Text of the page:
Thousands of children across the US attend schools that bear the names of Confederate leaders who fought to preserve slavery and White supremacy in America.
More than 240 schools across the US are named in honor of Confederate leaders, according to the Equal Justice Initiative (EJI). Approximately half of those schools serve students that are predominantly Black or nonwhite.
Many schools were given Confederate-related names in the 1950s and 1960s as part of a coordinated effort by governors, legislators and White leaders to push back against racial integration in public schools, the EJI said.
Confederate-named schools are located in 17 states, with some being found in Georgia, Alabama and Texas. The schools range from public elementary to high schools, and the majority of the schools are located in the South from North Carolina to Texas.
Jefferson Davis Elementary School in Greenwood, Mississippi is named after the Confederate President who led the charge to preserve slavery, and nearly all of the students who attend the school are African American, according to the EJI.
Stonewall Jackson Elementary in Plant City, Florida, is named after General Thomas “Stonewall” Jackson, who led the Confederate Army and bought and sold slaves. The EJI says that the school is made up of 85% nonwhite students.
As these public schools bearing the name of Confederate leaders opened their doors to Black people, many White students fled to private schools, leading to more nonwhites making up the majority of the student body today, the EJI says.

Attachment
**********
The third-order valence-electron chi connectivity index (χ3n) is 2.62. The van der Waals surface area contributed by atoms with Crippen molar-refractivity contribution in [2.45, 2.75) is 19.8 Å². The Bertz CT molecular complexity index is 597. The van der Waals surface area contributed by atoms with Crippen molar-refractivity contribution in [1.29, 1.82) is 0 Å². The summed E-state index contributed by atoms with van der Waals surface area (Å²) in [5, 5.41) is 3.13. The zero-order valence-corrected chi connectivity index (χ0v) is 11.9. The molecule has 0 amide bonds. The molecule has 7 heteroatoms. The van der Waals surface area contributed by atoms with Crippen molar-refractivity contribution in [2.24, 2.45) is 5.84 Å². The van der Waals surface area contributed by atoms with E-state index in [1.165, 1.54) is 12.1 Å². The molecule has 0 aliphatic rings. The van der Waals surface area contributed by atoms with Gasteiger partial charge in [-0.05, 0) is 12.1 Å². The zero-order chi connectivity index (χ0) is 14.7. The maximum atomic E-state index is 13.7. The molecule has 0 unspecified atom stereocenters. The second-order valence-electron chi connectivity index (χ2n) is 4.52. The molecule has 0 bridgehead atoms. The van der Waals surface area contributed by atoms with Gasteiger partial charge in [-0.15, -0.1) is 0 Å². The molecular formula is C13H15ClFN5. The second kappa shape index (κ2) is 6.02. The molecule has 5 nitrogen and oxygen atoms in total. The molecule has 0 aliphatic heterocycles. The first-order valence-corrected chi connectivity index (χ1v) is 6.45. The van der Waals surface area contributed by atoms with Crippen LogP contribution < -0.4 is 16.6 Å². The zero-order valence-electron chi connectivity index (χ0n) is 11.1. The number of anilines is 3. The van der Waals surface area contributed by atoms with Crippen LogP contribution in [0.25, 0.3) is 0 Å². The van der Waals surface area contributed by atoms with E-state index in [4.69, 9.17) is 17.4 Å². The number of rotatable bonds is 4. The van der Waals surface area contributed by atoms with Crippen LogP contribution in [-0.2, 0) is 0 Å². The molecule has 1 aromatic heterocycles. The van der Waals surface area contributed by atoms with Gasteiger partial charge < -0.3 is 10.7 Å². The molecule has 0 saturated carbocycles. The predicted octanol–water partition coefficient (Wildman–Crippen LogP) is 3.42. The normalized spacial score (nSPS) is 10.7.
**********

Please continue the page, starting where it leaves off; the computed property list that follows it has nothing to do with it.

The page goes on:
More than 30 schools in the US have been renamed since 2014 in order to eliminate any link to Confederacy, according to the EJI.
The Montgomery County Board of Education voted to rename three schools — Robert E. Lee High School, Jefferson Davis High School and Sidney Lanier High School — amid national protests in July.
However, many schools still bear the names of Confederate leaders, and the EJI says this could lead some young students to “embrace the names, likenesses, and symbols of men who fought a brutal war against the US in order to preserve White supremacy.”
Since the death of George Floyd and protests flared across the US, at least 45 Confederate symbols have been removed or relocated from public places, according to the Southern Poverty Law Center.